The heavy snow that blanketed the Omaha area Tuesday morning was not enough to deter volunteers from traveling to the University of Nebraska Medical Center to enroll in a new clinical trial to test the safety and effectiveness of another vaccine candidate for COVID-19.
The university and its clinical partner, Nebraska Medicine, plan to enroll up to 1,000 people in the study of the vaccine developed by the Maryland biotech firm Novavax Inc. The trial, which began Monday in the United States and Mexico, seeks to enlist a total of 30,000 people.
Dr. Diana Florescu, who is leading the Phase 3 trial at UNMC, said there already has been a lot of interest in the trial — so much so that the university is adding appointments on the morning of Dec. 31.
The researchers are hearing from two groups of patients: Those who know they won’t otherwise get a vaccine for months and are willing to take the chance on receiving it early through the trial; and those who want to avoid the side effects they’ve heard may occur with the two vaccines already rolling out to health care workers and emergency responders.
She’s also heard another “amazing” reason for why volunteers are coming out in the snow: At a time when the pandemic is weighing heavy, people see new vaccines as a way to reduce illness and return to a more normal life.
“Everybody wants to help to bring more vaccines to the market so everybody can get vaccinated faster,” said Florescu, a professor and infectious diseases specialist in UNMC’s internal medicine department. “People want to help.”
UNMC is among about 115 trial sites for the Novavax vaccine. For this trial, the medical center is working with the COVID-19 Prevention Network formed by the National Institute of Allergy and Infectious Diseases and the National Institutes of Health to respond to the pandemic.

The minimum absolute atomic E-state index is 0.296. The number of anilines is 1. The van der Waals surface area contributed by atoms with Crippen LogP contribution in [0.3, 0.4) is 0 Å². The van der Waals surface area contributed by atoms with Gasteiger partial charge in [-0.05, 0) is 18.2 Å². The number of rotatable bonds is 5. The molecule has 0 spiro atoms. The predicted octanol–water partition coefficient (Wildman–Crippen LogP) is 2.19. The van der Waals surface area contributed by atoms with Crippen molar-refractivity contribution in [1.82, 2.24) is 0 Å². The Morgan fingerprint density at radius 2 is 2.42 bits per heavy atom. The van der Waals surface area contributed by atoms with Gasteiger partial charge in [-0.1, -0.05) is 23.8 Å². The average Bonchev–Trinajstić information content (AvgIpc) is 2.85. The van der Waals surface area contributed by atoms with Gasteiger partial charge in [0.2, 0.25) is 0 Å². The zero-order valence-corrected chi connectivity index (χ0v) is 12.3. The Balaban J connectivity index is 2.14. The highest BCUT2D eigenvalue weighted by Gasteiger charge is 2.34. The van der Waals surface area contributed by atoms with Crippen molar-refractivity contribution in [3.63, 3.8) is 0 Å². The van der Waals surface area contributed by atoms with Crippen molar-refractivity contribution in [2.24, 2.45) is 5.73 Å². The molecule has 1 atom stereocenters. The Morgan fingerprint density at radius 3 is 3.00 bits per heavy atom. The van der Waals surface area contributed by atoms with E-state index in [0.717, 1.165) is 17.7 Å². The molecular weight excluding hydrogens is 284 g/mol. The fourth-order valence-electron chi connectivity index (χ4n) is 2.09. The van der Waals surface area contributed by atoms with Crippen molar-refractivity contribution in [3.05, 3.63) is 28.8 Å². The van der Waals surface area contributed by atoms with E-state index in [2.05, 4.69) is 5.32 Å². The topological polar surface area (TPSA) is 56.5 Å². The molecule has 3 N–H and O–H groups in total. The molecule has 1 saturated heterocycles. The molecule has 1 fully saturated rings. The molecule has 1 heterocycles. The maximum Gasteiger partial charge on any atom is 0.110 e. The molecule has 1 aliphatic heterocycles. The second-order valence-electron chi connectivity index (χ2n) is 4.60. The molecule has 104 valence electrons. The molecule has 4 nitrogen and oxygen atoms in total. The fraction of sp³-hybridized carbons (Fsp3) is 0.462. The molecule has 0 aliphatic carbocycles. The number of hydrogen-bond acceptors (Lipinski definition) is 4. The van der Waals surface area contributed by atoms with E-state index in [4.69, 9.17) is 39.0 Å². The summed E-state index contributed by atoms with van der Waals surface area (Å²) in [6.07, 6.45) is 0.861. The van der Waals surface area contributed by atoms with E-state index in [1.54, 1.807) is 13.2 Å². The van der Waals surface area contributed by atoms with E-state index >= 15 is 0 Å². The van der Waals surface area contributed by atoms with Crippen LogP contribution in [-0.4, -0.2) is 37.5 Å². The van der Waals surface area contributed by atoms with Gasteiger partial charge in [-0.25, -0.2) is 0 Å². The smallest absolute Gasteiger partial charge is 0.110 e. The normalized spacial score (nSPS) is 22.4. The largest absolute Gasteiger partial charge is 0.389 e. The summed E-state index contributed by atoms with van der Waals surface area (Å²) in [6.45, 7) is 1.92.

“Our hope is that this vaccine will prevent people from developing severe disease and decrease the chances of being hospitalized or dying,” Florescu said.
The trial launches as the two other vaccines — one made by Pfizer and BioNTech and the other by Moderna Inc. — already are being dispensed to Nebraska health care providers and emergency responders.
As of Monday morning, 21,419 first doses of the vaccines had been administered in the state, according to the Nebraska Department of Health and Human Services. A total of 49,390 doses had arrived and been distributed to Nebraska health care facilities.
Vaccination of staff and residents of long-term care facilities was slated to begin this week. As of Monday, facilities had scheduled more than 130 vaccination clinics for the coming weeks, state officials said.
Health officials say more vaccines from more vaccine-makers will be critical to producing enough shots to vaccinate as many in the United States and abroad as are willing to take them. While new coronavirus cases and hospitalizations in Nebraska and neighboring states have decreased in recent weeks, they have surged in other parts of the country.